posted 10 days ago on slashdot
British cyber-security researcher Marcus Hutchins, who has been credited with stopping the spread of WannaCry, is now facing four more charges related to separate malware he is alleged to have created. BleepingComputer reports: According to court documents, the new charges are for allegedly creating another piece of malware and for lying to the FBI. Hutchins had previously been accused of creating and selling the Kronos banking trojan last year. But in a superseding indictment filed this week, U.S. prosecutors claim Hutchins also coded and sold another piece of malware called the UPAS Kit. According to US prosecutors, UPAS Kit "used a form grabber and web injects to intercept and collect personal information from a protected computer," and "allowed for the unauthorized exfiltration of information from protected computers." The U.S. government claims Hutchins sold this second malware strain in July 2012 to a person going by the online pseudonym of Aurora123, who later infected US users. Hutchins expressed disappointment on the development, tweeting, "Spend months and $100k+ fighting this case, then they go and reset the clock by adding even more bullshit charges like 'lying to the FBI.' We require more minerals." In a subsequent tweet, he requested people to help him with the cost of legal proceedings.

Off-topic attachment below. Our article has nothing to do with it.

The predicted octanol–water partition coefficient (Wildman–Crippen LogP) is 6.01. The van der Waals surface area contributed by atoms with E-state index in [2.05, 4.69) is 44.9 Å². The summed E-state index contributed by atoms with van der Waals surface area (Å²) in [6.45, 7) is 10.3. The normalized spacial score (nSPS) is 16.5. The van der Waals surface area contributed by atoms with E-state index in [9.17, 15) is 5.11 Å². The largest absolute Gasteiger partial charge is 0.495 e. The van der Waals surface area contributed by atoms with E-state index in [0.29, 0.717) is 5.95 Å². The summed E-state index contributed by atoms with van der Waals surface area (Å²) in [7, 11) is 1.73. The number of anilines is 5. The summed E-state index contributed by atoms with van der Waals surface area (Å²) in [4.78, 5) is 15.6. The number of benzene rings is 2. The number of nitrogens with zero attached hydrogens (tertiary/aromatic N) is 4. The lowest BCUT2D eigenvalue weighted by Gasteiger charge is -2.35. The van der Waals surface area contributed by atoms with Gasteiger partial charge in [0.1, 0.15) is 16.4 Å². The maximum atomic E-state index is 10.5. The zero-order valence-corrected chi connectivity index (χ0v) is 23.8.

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posted 10 days ago on slashdot
The Trump administration struck a deal Thursday with a Chinese telecom that will allow it to do business with U.S. companies even though it violated sanctions. From a report: China's ZTE will pay a $1 billion penalty and will embed a U.S. appointed compliance team, terms that are similar to those President Trump discussed last month when he revealed that Chinese leaders had asked him to look into the matter. "At about 6 a.m. this morning, we executed a definitive agreement with ZTE," Commerce Secretary Wilbur Ross told CNBC in an interview Thursday. "And that brings to a conclusion this phase of the development with them." Trump asked the Commerce Department to investigate the restrictions on ZTE in April following a request from Chinese President Xi Jinping. Commerce imposed a seven-year ban after the company sold American-made products to Iran, a violation of U.S. sanctions.